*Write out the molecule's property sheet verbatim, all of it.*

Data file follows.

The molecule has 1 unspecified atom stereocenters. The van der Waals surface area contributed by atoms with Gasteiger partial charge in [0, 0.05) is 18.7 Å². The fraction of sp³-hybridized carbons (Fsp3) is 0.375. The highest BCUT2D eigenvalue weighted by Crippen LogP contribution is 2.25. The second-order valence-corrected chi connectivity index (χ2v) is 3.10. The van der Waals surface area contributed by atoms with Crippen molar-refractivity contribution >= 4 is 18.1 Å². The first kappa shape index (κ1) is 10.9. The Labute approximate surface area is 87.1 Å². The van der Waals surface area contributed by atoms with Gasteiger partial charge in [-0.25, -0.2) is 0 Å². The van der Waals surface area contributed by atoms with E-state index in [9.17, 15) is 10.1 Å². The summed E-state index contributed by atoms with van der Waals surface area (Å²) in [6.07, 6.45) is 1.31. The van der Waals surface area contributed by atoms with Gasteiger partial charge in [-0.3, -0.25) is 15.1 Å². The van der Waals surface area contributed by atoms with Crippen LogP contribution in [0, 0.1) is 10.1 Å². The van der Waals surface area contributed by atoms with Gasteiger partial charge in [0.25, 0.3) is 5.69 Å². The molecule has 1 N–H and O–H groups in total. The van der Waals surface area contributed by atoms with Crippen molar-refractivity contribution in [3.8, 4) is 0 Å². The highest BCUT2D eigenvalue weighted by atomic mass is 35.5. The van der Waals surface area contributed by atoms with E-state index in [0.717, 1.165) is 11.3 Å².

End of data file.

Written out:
The molecule has 1 unspecified atom stereocenters. The van der Waals surface area contributed by atoms with Gasteiger partial charge in [0, 0.05) is 18.7 Å². The fraction of sp³-hybridized carbons (Fsp3) is 0.375. The highest BCUT2D eigenvalue weighted by Crippen LogP contribution is 2.25. The second-order valence-corrected chi connectivity index (χ2v) is 3.10. The van der Waals surface area contributed by atoms with Crippen molar-refractivity contribution >= 4 is 18.1 Å². The first kappa shape index (κ1) is 10.9. The Labute approximate surface area is 87.1 Å². The van der Waals surface area contributed by atoms with Gasteiger partial charge in [-0.25, -0.2) is 0 Å². The van der Waals surface area contributed by atoms with E-state index in [9.17, 15) is 10.1 Å². The summed E-state index contributed by atoms with van der Waals surface area (Å²) in [6.07, 6.45) is 1.31. The van der Waals surface area contributed by atoms with Gasteiger partial charge in [-0.3, -0.25) is 15.1 Å². The van der Waals surface area contributed by atoms with Crippen LogP contribution in [0, 0.1) is 10.1 Å². The van der Waals surface area contributed by atoms with Gasteiger partial charge in [0.25, 0.3) is 5.69 Å². The molecule has 1 N–H and O–H groups in total. The van der Waals surface area contributed by atoms with Crippen molar-refractivity contribution in [3.8, 4) is 0 Å². The highest BCUT2D eigenvalue weighted by atomic mass is 35.5. The van der Waals surface area contributed by atoms with E-state index in [0.717, 1.165) is 11.3 Å².